'RowKey': 'brand',
    'text': 'Marker',
    'color': 'Purple',
    'price': '5'
}
  • create_entity - Add an entity to the table.
  • delete_entity - Delete an entity from the table.
  • update_entity - Update an entity's information by either merging or replacing the existing entity.
    • UpdateMode.MERGE will add new properties to an existing entity it will not delete an existing properties
    • UpdateMode.REPLACE will replace the existing entity with the given one, deleting any existing properties not included in the submitted entity
  • query_entities - Query existing entities in a table using OData filters.
  • get_entity - Get a specific entity from a table by partition and row key.
  • upsert_entity - Merge or replace an entity in a table, or if the entity does not exist, inserts the entity.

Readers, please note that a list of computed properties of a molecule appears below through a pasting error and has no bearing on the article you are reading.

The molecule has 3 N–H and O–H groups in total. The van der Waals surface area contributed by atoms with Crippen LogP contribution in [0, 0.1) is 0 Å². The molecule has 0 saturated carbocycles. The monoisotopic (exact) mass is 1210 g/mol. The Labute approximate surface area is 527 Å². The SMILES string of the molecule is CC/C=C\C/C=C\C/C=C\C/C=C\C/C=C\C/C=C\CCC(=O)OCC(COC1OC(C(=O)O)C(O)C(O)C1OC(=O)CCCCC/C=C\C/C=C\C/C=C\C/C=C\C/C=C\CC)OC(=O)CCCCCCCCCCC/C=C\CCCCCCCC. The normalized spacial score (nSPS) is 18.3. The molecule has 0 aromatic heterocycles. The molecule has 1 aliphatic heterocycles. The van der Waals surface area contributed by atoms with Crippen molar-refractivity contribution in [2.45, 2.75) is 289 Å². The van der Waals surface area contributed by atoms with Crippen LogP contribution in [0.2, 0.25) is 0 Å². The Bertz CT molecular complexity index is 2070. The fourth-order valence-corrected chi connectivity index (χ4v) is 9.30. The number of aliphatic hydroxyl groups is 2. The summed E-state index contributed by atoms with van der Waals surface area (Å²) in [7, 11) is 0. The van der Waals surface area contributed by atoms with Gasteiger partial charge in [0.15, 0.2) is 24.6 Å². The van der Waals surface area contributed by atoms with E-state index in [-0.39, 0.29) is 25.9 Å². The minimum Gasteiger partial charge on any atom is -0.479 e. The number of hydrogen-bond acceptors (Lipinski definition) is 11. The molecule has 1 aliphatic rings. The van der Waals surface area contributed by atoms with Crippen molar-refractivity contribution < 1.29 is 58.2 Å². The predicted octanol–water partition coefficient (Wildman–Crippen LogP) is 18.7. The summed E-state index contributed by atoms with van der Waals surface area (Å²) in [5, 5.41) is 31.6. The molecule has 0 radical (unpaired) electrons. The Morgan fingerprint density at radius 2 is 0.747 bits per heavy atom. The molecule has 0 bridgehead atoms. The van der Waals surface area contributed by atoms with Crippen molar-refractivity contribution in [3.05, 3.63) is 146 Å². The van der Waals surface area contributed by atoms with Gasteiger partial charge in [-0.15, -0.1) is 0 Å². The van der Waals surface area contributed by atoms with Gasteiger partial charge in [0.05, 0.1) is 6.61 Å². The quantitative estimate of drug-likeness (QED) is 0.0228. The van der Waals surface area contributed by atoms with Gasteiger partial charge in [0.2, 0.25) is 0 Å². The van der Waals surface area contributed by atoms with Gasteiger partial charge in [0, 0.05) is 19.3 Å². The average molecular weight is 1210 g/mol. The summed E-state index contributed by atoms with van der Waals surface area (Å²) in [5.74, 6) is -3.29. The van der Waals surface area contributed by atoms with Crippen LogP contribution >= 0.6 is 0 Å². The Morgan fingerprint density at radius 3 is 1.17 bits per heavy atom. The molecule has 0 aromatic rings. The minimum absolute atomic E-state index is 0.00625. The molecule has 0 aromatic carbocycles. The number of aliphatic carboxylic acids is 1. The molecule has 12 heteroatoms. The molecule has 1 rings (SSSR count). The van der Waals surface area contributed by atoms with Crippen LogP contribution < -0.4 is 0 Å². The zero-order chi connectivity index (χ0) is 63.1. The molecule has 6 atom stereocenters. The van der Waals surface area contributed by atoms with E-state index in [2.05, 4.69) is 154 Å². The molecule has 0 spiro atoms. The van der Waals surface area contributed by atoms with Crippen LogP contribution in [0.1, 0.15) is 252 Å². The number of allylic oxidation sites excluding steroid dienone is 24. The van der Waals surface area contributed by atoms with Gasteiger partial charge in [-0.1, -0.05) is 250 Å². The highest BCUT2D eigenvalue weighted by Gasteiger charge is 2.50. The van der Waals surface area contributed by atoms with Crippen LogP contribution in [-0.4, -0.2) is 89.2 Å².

• UpdateMode.MERGE will add new properties to an existing entity it will not delete an existing properties
    • UpdateMode.REPLACE will replace the existing entity with the given one, deleting any existing properties not included in the submitted entity

Examples

The following sections provide several code snippets covering some of the most common Table tasks, including:

Creating a table

Create a table in your account and get a TableClient to perform operations on the newly created table:

from azure.data.tables import TableServiceClient
table_service_client = TableServiceClient.from_connection_string(conn_str="<connection_string>")
table_name = "myTable"
table_client = table_service_client.create_table(table_name=table_name)

Creating entities

Create entities in the table:

from azure.data.tables import TableServiceClient
from datetime import datetime

PRODUCT_ID = u'001234'
PRODUCT_NAME = u'RedMarker'

my_entity = {
    u'PartitionKey': PRODUCT_NAME,
    u'RowKey': PRODUCT_ID,
    u'Stock': 15,
    u'Price': 9.99,
    u'Comments': u"great product",
    u'OnSale': True,
    u'ReducedPrice': 7.99,
    u'PurchaseDate': datetime(1973, 10, 4),
    u'BinaryRepresentation': b'product_name'
}